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Thinking like a Sociologist: Theories, Methods, and Risks

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Organizer: Bryan Yazell

Co-Organizer: Rita Felski

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This seminar focuses on the growing interest among literary critics in the social sciences. What are the affordances and limits of such cross-disciplinary work? What are its implications at the level of ideas and methods? For example, might recent sociological thought offer new perspectives on social class and institutions? Might it give us new ways of understanding what literature is and does? And how do disciplinary differences of style and sensibility affect the possibilities of such cross-disciplinary scholarship?

In recent years, sociological work by (among others) Pierre Bourdieu, Erving Goffman, and Bruno Latour has inspired critics looking to push beyond the hermeneutic models that have traditionally guided literary studies. The “empirical turn,” writes Lee Konstantinou, is guided by the assumption that literary scholars will learn more if they “get empirical” and start thinking “like sociologists.” Scholars including Heather Love, Sharon Marcus, and Stephen Best have, over the past several years, expounded on the benefits that thinking—and reading—like a sociologist bring to literary criticism in general. The embrace of such approaches, however, has also generated controversy. Some scholars see sociological thinking as inimical to aesthetics; as denying or minimizing the distinctiveness of literature and art. Others query the merits of sociological description and the extent to which the empirical can be separated from the interpretative. There are also institutional questions at play; in the context of the contemporary university, is it strategic for humanists to make alliances with social scientists, or should we be accentuating our differences?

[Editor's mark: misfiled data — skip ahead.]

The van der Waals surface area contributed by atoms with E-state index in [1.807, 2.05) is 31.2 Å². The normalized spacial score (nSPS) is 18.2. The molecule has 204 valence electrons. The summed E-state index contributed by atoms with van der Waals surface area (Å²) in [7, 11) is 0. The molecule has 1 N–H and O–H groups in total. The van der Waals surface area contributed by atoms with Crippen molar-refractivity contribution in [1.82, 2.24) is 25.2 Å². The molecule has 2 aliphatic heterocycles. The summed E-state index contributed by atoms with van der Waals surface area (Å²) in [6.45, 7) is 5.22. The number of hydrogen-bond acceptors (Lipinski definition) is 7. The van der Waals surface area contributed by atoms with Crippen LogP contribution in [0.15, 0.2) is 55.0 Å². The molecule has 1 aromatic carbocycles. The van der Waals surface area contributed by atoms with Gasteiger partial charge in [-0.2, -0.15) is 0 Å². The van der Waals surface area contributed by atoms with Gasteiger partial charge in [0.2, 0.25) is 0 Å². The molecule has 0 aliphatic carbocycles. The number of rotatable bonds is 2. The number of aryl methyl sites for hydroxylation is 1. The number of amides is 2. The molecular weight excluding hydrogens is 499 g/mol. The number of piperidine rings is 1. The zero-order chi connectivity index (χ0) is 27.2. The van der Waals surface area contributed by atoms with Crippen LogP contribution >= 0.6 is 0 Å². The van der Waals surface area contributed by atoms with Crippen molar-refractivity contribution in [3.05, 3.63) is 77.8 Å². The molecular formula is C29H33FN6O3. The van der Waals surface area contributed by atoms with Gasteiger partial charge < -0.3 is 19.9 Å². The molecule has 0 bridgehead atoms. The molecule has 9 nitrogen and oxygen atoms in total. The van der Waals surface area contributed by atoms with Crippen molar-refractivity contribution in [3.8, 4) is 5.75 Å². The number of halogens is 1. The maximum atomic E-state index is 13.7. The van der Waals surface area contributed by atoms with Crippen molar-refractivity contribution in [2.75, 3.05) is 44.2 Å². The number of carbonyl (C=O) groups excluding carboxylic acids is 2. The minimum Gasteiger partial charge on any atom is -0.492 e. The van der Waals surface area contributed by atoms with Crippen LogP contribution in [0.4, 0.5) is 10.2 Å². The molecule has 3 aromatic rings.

We welcome papers that explore the challenges of cross-disciplinary work between literature and the social sciences. What kinds of theories or methodologies are especially helpful in moving between these domains? What are the limitations and challenges for further cross-disciplinary dialogue? What can literature and literary critics offer to social scientist? Is it possible to think like a sociologist, yet without treating literary works as products of a pre-given context? What are the challenges of incorporating empirical data into literary studies? And might social sciences offer perspectives that differ from the standard political categories of literary criticism?


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